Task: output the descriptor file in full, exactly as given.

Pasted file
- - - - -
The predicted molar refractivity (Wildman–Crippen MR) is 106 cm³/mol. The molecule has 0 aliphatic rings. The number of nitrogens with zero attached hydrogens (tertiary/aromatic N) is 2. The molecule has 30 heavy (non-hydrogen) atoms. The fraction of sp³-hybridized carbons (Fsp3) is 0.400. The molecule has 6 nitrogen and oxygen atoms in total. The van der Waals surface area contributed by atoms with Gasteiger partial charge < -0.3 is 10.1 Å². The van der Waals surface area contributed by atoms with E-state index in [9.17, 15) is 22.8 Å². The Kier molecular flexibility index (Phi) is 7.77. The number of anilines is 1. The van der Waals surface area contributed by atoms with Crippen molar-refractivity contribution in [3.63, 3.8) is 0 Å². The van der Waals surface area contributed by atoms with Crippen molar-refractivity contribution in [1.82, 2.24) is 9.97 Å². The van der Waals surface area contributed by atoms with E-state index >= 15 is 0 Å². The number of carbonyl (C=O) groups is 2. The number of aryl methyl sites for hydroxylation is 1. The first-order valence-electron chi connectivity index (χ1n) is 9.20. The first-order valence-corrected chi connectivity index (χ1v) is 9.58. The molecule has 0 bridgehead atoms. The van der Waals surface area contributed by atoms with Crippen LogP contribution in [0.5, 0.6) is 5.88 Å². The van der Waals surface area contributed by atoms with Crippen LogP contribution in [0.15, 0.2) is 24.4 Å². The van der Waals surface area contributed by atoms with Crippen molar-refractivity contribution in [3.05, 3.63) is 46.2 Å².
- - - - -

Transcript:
The predicted molar refractivity (Wildman–Crippen MR) is 106 cm³/mol. The molecule has 0 aliphatic rings. The number of nitrogens with zero attached hydrogens (tertiary/aromatic N) is 2. The molecule has 30 heavy (non-hydrogen) atoms. The fraction of sp³-hybridized carbons (Fsp3) is 0.400. The molecule has 6 nitrogen and oxygen atoms in total. The van der Waals surface area contributed by atoms with Gasteiger partial charge < -0.3 is 10.1 Å². The van der Waals surface area contributed by atoms with E-state index in [9.17, 15) is 22.8 Å². The Kier molecular flexibility index (Phi) is 7.77. The number of anilines is 1. The van der Waals surface area contributed by atoms with Crippen molar-refractivity contribution in [3.63, 3.8) is 0 Å². The van der Waals surface area contributed by atoms with Crippen molar-refractivity contribution in [1.82, 2.24) is 9.97 Å². The van der Waals surface area contributed by atoms with E-state index >= 15 is 0 Å². The number of carbonyl (C=O) groups is 2. The number of aryl methyl sites for hydroxylation is 1. The first-order valence-electron chi connectivity index (χ1n) is 9.20. The first-order valence-corrected chi connectivity index (χ1v) is 9.58. The molecule has 0 bridgehead atoms. The van der Waals surface area contributed by atoms with Crippen LogP contribution in [0.5, 0.6) is 5.88 Å². The van der Waals surface area contributed by atoms with Crippen LogP contribution in [0.15, 0.2) is 24.4 Å². The van der Waals surface area contributed by atoms with Crippen molar-refractivity contribution in [3.05, 3.63) is 46.2 Å².